Let’s Talk About Miscarriage
For too long, pregnancy loss has remained in the shadows, with women suffering in silence. As a clinical psychologist specializing in women's reproductive and maternal mental health, Dr. Jessica Zucker helped many of them grapple with their grief. Then, a second trimester miscarriage forced her to face her own.
In addition to seeing patients through her Los Angeles-based practice, Dr. Zucker has become a prolific writer and speaker on women’s health issues. In 2014, she created the #IHadAMiscarriage campaign to decrease the stigma around pregnancy loss. That campaign, which was heralded as “the bravest use of social media” by Women’s Health Magazine U.K. and featured in dozens of other outlets, has become a mixed media, multi-platform effort helping to change the culture of silence surrounding pregnancy and infant loss.
In a recent discussion, she shared some of the lessons she’s learned through her clinical practice and personal experience and told us what we can do to support women who have experienced pregnancy loss, both in the immediate aftermath of miscarriage and years later.
Here are edited excerpts from our conversation.
How did you come to this work?
I’ve had a longtime passion for women’s reproductive issues, both in the public health sphere and psychologically speaking as well. I don’t necessarily think therapists need to have walked in the shoes of every situation their patients have lived through in order to be a compassionate practitioner. I decided to specialize my clinical practice in this particular area because of my interest in all things women’s health, and then I had my miscarriage, which made an indelible impact, both professionally and personally.
Are you comfortable sharing a little of your miscarriage story with us?
Of course. My first pregnancy was smooth and uneventful. About three years later, we decided to expand our family. At 16 weeks along, I started spotting and the next day contractions began. I was assured by my doctor that everything looked perfect: the heartbeat, the placenta, etc. Even still, I think a part of me knew that this was the beginning of the end. The following day, my baby emerged while I was home alone. I was panicked and heartbroken and traumatized all at once. My doctor coached me by phone about how to cut the umbilical cord and I promptly began to hemorrhage. My husband rushed home and took me to my doctor, where I had an emergency unmedicated D+C and left the fetus to be tested.
That sounds incredibly traumatizing. I am so sorry. Given your personal and professional experience, what are some of the ways we can best support women who have been through the trauma of miscarriage?
It’s vital that women know that they did nothing to deserve this loss; it is not their fault. Eighty percent of miscarriages are chromosomally related and approximately one in four pregnancies result in loss; miscarriage is actually a normative and common occurrence. The sooner culture embraces an open and honest conversation about the realities of pregnancy and infant loss and life after, the sooner women will disband the all too often reported feelings of shame, self-blame, and guilt. This is a central aim of the #IHadAMiscarriage campaign: to normalize the myriad feelings that frequently accompany grief and loss. I want women worldwide to feel connected rather than isolated and alone as they navigate life after loss. Our culture is so relieved when women go on to have a healthy pregnancy after loss, as if it replaces or erases the prior experience. It doesn’t. We can best support women in the aftermath of loss by being present and holding space for whatever it is she is feeling.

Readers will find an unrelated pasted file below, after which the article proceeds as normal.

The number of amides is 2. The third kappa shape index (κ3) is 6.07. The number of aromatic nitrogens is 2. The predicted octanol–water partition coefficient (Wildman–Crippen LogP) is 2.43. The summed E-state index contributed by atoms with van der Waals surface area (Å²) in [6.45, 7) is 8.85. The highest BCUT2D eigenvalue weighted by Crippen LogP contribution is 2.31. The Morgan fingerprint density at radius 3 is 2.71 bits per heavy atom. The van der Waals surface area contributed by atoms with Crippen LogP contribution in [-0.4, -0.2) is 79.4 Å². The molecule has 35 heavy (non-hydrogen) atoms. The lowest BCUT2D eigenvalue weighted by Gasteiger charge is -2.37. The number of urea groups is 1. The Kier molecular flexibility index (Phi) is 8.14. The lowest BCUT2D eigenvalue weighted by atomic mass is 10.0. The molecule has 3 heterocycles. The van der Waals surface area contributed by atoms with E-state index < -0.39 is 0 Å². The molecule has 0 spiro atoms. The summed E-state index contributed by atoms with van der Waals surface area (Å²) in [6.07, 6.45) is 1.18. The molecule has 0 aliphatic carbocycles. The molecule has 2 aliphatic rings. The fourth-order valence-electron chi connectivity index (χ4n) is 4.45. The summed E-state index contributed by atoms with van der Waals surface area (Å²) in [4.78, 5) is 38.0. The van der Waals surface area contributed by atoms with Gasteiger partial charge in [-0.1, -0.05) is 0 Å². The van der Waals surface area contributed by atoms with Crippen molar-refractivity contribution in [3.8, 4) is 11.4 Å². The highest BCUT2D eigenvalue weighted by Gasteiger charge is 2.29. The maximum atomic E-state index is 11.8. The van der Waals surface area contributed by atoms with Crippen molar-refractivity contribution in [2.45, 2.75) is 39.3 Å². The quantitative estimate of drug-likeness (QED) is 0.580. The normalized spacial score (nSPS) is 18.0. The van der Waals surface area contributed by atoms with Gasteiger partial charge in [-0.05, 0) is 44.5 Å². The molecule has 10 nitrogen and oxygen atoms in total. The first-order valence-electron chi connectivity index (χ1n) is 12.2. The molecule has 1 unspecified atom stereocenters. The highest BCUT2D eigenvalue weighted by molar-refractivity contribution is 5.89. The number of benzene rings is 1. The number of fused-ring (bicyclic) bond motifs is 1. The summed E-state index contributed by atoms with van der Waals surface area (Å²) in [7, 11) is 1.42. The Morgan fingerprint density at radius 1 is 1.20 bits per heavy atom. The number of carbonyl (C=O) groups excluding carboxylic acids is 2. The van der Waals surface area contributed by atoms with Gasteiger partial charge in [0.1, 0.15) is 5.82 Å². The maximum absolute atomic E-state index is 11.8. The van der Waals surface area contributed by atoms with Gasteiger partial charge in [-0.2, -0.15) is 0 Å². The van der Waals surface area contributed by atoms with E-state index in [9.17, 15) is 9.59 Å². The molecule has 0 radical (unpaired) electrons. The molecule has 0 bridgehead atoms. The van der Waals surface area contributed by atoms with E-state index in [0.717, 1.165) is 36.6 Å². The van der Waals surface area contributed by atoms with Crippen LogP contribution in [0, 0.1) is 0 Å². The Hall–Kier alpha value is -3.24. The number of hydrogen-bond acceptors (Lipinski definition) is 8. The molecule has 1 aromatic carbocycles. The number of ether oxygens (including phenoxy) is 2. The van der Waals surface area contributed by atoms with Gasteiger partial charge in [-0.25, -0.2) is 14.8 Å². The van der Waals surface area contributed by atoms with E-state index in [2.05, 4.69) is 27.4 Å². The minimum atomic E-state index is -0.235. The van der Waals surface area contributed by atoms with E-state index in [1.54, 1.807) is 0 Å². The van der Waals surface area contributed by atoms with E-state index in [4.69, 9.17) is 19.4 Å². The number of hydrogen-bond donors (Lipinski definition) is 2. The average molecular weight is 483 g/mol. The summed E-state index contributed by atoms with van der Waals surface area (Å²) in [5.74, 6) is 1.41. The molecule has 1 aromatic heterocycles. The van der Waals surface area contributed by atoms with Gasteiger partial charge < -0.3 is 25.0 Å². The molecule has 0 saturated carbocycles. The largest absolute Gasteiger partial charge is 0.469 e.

What do even well-meaning people often get wrong? And what do you wish someone had done for you?
Oftentimes even our closest friends and family don’t quite know what to say, by no fault of their own. Culture lacks a framework for talking about this kind of grief; these types of losses, which sometimes renders people silent. Silence hurts. Support can be simple: “I’m here for you” goes a long way. And not just immediately following the loss, even months down the road, checking in consistently can make a world of difference to the griever.
We don’t necessarily go back to our previous selves after trauma. We change, and that’s okay.
Your #IHadAMiscarriage campaign is helping to remove some of the silence and stigma surrounding miscarriage. Why do you think pregnancy loss has remained in the shadows for so long and what are the effects of creating a more open dialogue?
Unfortunately, many women’s health-related issues are shrouded in silence, shame, and stigma, but we can all do our part to change that by talking about these things and showing up for one another. Creating a more open dialogue about pregnancy and infant loss paves the way for robust community, much-needed support, and normalizes what is in fact normal.
Dr. Jessica Zucker is a clinical psychologist specializing in women’s reproductive and maternal mental health. She has a Los Angeles-based practice and has contributed to numerous publications, including The New York Times, The Washington Post, New York Magazine, The Guardian, BuzzFeed, TIME, Glamour, ELLE, and Harper’s Bazaar, among others. She is currently writing her first book due out in Fall 2020. For more information, click here.